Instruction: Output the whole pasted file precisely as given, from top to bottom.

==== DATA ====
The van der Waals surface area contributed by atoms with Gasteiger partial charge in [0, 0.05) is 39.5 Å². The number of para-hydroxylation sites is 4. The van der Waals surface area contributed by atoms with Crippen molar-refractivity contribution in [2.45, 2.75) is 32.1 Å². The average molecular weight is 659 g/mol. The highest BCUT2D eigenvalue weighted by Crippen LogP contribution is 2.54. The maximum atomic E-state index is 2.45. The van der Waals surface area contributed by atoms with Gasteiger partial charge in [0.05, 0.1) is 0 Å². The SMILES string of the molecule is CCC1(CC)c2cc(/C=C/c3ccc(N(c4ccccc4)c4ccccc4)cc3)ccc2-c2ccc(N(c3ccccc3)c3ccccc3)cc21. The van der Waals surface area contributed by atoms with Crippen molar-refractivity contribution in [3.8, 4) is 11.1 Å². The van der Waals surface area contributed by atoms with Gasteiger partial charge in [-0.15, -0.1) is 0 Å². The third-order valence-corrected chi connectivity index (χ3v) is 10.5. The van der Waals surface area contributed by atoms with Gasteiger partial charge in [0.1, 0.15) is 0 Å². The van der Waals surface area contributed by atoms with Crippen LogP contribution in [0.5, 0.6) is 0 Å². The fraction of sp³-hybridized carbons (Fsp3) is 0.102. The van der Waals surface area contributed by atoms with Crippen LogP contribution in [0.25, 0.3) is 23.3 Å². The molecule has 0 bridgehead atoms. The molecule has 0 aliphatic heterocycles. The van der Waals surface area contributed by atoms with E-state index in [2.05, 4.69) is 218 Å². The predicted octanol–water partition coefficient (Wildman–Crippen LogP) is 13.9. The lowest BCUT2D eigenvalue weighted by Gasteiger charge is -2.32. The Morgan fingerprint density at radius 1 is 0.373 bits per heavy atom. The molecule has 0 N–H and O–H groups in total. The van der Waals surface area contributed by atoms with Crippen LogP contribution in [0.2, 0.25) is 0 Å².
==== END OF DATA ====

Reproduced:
The van der Waals surface area contributed by atoms with Gasteiger partial charge in [0, 0.05) is 39.5 Å². The number of para-hydroxylation sites is 4. The van der Waals surface area contributed by atoms with Crippen molar-refractivity contribution in [2.45, 2.75) is 32.1 Å². The average molecular weight is 659 g/mol. The highest BCUT2D eigenvalue weighted by Crippen LogP contribution is 2.54. The maximum atomic E-state index is 2.45. The van der Waals surface area contributed by atoms with Gasteiger partial charge in [0.05, 0.1) is 0 Å². The SMILES string of the molecule is CCC1(CC)c2cc(/C=C/c3ccc(N(c4ccccc4)c4ccccc4)cc3)ccc2-c2ccc(N(c3ccccc3)c3ccccc3)cc21. The van der Waals surface area contributed by atoms with Crippen molar-refractivity contribution in [3.8, 4) is 11.1 Å². The van der Waals surface area contributed by atoms with Gasteiger partial charge in [-0.15, -0.1) is 0 Å². The third-order valence-corrected chi connectivity index (χ3v) is 10.5. The van der Waals surface area contributed by atoms with Gasteiger partial charge in [0.1, 0.15) is 0 Å². The van der Waals surface area contributed by atoms with Crippen LogP contribution in [0.5, 0.6) is 0 Å². The fraction of sp³-hybridized carbons (Fsp3) is 0.102. The van der Waals surface area contributed by atoms with Crippen LogP contribution in [0.25, 0.3) is 23.3 Å². The molecule has 0 bridgehead atoms. The molecule has 0 aliphatic heterocycles. The van der Waals surface area contributed by atoms with E-state index in [2.05, 4.69) is 218 Å². The predicted octanol–water partition coefficient (Wildman–Crippen LogP) is 13.9. The lowest BCUT2D eigenvalue weighted by Gasteiger charge is -2.32. The Morgan fingerprint density at radius 1 is 0.373 bits per heavy atom. The molecule has 0 N–H and O–H groups in total. The van der Waals surface area contributed by atoms with Crippen LogP contribution in [0.2, 0.25) is 0 Å².